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Why Jordanian pilot burning is ‘tipping point’ for Islamic State




US President Barack Obama meets with King Abdullah II of Jordan in the Oval Office of the White House in Washington, DC, February 3, 2015. The hastily arranged meeting follows the release by the Islamic State of a video showing the apparent burning alive of a Jordanian pilot who had been captured late last year.LOEB/AFP/Getty Images)
US President Barack Obama meets with King Abdullah II of Jordan in the Oval Office of the White House in Washington, DC, February 3, 2015. The hastily arranged meeting follows the release by the Islamic State of a video showing the apparent burning alive of a Jordanian pilot who had been captured late last year.LOEB/AFP/Getty Images)
SAUL LOEB/AFP/Getty Images

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Last night Jordan executed two jihadist prisoners in retaliation for Islamic State's burning alive of a captured Jordanian pilot, prompting many to identify this as a “tipping point” in the fight against the Islamic State group.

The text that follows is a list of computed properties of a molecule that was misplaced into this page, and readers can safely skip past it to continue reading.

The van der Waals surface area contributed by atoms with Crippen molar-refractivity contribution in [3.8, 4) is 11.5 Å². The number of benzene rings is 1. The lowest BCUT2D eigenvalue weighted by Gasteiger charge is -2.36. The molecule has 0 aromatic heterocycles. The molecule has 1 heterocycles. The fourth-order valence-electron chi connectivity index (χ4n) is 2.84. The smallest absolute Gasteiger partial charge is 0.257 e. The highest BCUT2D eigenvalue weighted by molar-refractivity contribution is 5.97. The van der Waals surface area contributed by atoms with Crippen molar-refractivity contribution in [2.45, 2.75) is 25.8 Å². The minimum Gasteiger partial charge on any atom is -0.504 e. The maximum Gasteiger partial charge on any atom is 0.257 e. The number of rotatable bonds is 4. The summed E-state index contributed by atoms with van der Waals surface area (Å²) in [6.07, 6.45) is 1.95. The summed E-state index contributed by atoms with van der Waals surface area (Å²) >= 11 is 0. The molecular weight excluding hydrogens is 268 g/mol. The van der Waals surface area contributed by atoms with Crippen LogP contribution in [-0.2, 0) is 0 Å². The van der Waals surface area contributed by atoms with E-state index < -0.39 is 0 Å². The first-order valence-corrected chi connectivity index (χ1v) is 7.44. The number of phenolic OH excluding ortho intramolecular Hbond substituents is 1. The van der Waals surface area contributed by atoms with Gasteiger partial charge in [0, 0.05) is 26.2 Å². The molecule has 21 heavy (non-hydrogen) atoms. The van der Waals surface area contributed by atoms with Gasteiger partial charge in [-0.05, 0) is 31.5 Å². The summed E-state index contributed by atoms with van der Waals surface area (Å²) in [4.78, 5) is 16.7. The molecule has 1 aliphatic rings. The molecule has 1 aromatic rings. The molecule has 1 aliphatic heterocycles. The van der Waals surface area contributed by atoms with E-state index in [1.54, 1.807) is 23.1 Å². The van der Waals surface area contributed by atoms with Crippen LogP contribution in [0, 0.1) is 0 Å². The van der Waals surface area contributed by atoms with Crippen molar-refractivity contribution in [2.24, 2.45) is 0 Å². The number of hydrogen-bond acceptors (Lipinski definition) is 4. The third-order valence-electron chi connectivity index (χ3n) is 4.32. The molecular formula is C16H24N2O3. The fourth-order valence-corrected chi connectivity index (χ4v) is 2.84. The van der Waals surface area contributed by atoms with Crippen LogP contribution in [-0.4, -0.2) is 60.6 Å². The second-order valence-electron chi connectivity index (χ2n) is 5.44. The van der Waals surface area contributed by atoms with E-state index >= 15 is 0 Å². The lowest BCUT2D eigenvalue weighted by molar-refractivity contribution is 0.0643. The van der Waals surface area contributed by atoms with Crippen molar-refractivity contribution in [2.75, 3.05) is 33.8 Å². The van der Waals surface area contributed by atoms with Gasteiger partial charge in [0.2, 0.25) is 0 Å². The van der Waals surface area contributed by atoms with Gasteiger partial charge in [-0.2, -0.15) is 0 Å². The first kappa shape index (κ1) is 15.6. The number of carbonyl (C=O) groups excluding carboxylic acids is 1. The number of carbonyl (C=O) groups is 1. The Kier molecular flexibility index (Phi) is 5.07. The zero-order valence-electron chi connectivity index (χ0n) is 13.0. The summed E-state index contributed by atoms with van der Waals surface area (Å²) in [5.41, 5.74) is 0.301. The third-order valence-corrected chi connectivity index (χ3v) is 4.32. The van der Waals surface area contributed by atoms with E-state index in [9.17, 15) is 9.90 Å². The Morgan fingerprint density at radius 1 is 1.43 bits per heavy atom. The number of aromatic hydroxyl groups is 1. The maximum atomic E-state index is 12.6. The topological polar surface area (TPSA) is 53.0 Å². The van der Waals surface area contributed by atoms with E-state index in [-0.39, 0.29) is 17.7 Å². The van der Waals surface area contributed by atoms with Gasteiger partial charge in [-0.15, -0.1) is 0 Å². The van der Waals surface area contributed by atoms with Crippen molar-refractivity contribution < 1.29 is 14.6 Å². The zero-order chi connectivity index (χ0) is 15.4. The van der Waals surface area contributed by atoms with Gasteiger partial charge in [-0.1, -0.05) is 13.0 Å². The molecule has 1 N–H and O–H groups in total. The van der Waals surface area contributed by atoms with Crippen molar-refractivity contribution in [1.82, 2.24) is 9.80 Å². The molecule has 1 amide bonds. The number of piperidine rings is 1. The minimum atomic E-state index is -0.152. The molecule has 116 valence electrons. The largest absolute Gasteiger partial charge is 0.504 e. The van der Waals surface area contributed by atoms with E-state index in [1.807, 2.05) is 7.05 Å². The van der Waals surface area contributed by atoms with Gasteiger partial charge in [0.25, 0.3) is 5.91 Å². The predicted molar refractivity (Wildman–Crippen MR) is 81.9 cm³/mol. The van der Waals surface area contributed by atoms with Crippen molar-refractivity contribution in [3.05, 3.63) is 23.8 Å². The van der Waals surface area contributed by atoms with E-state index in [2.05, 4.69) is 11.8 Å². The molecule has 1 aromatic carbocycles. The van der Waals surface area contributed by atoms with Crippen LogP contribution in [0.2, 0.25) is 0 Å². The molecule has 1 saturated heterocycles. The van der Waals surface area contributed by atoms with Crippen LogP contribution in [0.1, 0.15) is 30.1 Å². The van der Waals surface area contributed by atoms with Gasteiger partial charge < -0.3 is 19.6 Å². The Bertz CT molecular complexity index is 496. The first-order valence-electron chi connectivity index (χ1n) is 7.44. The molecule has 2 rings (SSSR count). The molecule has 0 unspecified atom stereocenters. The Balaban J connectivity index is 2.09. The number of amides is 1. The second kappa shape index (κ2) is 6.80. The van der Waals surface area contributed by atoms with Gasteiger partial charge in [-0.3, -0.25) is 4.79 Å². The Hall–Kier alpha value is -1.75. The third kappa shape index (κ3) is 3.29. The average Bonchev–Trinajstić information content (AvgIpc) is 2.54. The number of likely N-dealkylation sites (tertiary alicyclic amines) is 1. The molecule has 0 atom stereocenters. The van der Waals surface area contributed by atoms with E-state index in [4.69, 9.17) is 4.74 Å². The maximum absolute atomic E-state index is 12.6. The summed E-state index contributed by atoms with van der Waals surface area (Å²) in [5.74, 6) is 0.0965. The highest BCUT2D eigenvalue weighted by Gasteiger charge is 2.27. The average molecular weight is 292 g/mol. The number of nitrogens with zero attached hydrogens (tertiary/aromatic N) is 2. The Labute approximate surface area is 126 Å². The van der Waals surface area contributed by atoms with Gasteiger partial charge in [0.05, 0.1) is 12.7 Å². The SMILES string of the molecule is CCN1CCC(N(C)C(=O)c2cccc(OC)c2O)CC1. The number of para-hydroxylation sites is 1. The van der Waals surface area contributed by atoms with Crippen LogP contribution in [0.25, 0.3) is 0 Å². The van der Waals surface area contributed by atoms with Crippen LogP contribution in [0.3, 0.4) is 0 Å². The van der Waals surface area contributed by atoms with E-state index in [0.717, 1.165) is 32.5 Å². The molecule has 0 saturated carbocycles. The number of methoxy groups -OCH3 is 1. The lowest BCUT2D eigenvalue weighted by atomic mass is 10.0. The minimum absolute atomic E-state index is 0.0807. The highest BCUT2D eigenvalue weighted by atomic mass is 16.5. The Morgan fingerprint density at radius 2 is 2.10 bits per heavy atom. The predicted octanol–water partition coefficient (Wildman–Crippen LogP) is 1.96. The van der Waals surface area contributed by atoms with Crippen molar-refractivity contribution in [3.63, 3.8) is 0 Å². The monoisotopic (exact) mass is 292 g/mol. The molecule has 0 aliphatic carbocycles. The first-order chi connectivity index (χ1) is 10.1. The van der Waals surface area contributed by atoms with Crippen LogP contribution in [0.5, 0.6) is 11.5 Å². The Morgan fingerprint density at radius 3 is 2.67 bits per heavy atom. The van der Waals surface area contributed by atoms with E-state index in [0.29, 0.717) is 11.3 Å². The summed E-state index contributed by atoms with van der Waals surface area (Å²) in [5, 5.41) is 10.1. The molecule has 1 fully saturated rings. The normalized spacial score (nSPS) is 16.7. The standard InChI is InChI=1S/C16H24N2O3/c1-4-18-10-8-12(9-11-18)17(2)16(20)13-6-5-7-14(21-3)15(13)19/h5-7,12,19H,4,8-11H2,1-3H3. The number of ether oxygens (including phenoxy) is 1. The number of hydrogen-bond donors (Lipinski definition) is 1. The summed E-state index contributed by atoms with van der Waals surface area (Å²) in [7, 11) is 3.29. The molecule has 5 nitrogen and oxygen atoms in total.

This morning, Jordan's King Abdullah vowed a relentless war against the group calling itself Islamic State and the country promised an earth-shaking response. Last night, Jordan hanged two jihadist prisoners in retaliation for the Islamic State’s burning alive of a captured Jordanian pilot. Tensions are high in Amman, with residents expressing grief and anger.

What options does Jordan have available? And is this really a tipping point for the Islamic State?

Guests:

Rania Abouzeid, independent journalist based in Beirut, covering the Islamic State in the Middle East, she contributes to the New Yorker and is formerly with TIME

Brian Michael Jenkins, senior advisor to the president of the RAND Corporation, expert on terrorism and homeland security